Why the Entergy Decision Shouldn't Hobble the Clean Water Act's Future
by Amy Sinden | October 18, 2012
The Clean Water Act turns 40 today. One of the remarkable things about those four decades is the extent to which the Act has largely withstood repeated attempts by industry to water down its technology-based standard-setting provisions with cost-benefit analysis. Just three years ago, when the U.S. Supreme Court decided Entergy Corp. v. Riverkeeper, environmentalists largely lost one skirmish in this ongoing war, but the legacy of that opinion may actually be less harmful to the statute’s ability to protect
Sore Losers: Two House Subcommittee Chairs Want to Discount the Lives of Seniors in Last-Ditch Effort to Downplay Benefits of Clean Air Regulation
by Amy Sinden | November 17, 2011
Remember that kid on the playground who always insisted on changing the rules of the game and then still threw a tantrum when he lost? That’s just the kind of spoiled-brat behavior we’re seeing from the coal industry and its elected agents on Capitol Hill this week. Coal and other polluting industries have spent decades complaining about the federal laws that protect public health and the environment, arguing that we should change the rules by which they operate, forcing agencies to perform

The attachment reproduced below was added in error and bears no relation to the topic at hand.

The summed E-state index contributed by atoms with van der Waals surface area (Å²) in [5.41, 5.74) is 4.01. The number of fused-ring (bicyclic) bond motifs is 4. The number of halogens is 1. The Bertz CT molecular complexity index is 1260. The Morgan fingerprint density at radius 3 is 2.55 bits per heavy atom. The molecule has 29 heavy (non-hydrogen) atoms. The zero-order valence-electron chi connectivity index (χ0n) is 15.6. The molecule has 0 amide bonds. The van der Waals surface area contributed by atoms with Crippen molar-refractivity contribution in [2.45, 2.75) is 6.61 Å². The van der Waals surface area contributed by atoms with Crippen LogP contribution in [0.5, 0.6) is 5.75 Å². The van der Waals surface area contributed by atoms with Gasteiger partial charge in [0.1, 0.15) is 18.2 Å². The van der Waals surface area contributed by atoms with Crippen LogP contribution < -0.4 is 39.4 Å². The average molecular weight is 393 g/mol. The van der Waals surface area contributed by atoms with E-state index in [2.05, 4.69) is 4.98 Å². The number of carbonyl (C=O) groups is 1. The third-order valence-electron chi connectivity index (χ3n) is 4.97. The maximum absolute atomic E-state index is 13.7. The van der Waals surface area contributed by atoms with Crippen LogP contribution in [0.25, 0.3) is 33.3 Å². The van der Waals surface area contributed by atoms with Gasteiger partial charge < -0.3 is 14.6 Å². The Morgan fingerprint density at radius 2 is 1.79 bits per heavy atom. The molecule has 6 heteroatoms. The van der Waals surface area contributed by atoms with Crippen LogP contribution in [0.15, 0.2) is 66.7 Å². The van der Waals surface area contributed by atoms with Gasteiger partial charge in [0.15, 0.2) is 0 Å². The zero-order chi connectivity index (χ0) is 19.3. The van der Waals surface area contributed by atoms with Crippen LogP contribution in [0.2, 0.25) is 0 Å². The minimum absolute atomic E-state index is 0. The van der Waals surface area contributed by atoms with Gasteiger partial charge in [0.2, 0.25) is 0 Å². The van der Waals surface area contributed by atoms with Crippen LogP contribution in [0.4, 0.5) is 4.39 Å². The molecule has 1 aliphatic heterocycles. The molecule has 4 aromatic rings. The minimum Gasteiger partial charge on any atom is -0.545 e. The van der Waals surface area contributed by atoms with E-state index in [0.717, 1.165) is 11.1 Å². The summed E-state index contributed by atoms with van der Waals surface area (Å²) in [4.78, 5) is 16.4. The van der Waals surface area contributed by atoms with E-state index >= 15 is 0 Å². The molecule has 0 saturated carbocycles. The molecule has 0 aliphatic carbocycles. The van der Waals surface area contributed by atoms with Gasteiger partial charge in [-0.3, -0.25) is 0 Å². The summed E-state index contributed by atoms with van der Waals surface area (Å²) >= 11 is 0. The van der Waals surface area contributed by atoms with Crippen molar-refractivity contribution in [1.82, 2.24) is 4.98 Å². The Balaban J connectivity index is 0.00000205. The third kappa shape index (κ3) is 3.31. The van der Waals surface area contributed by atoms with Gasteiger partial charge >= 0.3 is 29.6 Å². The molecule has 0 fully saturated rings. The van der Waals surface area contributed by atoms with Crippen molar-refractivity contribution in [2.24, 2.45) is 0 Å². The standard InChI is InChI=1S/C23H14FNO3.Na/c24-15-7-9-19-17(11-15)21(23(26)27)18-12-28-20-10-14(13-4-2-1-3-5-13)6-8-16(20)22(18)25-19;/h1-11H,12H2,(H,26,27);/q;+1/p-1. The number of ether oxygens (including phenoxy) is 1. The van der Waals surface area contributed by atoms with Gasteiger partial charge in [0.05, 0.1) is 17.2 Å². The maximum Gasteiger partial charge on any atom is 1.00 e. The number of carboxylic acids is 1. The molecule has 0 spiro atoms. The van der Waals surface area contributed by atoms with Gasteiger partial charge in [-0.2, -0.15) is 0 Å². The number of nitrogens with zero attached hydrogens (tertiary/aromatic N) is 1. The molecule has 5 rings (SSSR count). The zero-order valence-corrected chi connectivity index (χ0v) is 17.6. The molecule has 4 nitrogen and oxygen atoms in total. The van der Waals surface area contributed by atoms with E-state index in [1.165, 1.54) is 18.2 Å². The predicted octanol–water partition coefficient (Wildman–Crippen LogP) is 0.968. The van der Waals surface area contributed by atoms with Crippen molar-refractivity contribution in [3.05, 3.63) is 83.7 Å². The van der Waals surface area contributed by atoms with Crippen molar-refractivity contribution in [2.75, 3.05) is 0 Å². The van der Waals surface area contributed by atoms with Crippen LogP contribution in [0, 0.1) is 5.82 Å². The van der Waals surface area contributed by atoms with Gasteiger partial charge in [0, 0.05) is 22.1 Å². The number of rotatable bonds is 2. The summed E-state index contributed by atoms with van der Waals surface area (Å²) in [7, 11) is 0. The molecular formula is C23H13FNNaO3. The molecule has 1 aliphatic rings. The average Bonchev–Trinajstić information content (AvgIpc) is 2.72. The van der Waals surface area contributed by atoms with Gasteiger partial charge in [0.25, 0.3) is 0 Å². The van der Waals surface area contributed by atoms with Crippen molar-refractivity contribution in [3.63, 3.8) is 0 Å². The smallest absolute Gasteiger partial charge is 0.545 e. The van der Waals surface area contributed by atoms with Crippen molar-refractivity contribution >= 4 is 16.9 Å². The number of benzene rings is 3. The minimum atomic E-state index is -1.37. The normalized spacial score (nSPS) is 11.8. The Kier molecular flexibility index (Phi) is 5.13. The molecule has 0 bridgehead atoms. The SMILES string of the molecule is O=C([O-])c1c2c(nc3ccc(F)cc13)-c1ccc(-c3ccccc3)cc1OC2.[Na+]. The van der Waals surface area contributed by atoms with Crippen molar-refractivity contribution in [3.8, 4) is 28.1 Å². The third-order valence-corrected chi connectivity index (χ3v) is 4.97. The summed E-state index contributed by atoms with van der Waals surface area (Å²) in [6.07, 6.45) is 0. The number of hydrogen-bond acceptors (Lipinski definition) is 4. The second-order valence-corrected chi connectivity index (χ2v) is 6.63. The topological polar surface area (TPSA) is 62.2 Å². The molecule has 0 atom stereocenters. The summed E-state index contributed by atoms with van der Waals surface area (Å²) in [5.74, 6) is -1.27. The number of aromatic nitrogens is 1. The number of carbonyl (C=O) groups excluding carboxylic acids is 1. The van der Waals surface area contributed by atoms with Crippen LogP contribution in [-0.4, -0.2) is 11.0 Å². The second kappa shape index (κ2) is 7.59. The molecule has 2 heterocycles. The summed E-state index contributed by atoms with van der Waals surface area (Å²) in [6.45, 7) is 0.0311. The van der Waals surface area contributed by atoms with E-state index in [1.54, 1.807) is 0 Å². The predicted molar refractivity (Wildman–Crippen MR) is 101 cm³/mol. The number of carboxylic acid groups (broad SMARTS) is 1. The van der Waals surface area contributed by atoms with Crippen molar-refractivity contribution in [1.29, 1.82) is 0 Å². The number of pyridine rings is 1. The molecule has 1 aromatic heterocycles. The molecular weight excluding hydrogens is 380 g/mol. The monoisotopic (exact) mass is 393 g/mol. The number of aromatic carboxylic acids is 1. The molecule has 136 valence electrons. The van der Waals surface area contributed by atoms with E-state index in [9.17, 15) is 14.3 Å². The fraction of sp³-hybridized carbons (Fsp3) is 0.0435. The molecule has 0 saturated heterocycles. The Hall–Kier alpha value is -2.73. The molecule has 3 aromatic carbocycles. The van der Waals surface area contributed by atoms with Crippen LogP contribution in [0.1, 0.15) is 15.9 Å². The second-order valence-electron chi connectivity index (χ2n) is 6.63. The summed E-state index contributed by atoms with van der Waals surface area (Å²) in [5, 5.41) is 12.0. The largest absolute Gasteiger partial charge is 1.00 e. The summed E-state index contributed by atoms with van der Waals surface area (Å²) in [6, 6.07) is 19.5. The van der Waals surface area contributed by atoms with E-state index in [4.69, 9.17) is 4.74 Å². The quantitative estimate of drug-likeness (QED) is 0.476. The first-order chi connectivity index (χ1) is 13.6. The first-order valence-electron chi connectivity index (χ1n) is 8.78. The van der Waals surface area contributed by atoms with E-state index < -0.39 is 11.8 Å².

Auto Dealers Group Wrong About How EPA Considers Costs in Vehicle Efficiency Standards
by Amy Sinden | September 29, 2011
This post was written by Member Scholar Amy Sinden and Policy Analyst Lena Pons. Last week, the National Automobile Dealers Association (NADA) sponsored a fly-in lobby day to support an amendment that would strip EPA of the authority to set greenhouse gas emission standards for passenger cars and light trucks for 2017-2025. The amendment, offered earlier this year by Rep. Steve Austria (R-Ohio), would prevent EPA from spending any money to implement the 2017-2025 standards. NADA wants the National Highway Traffic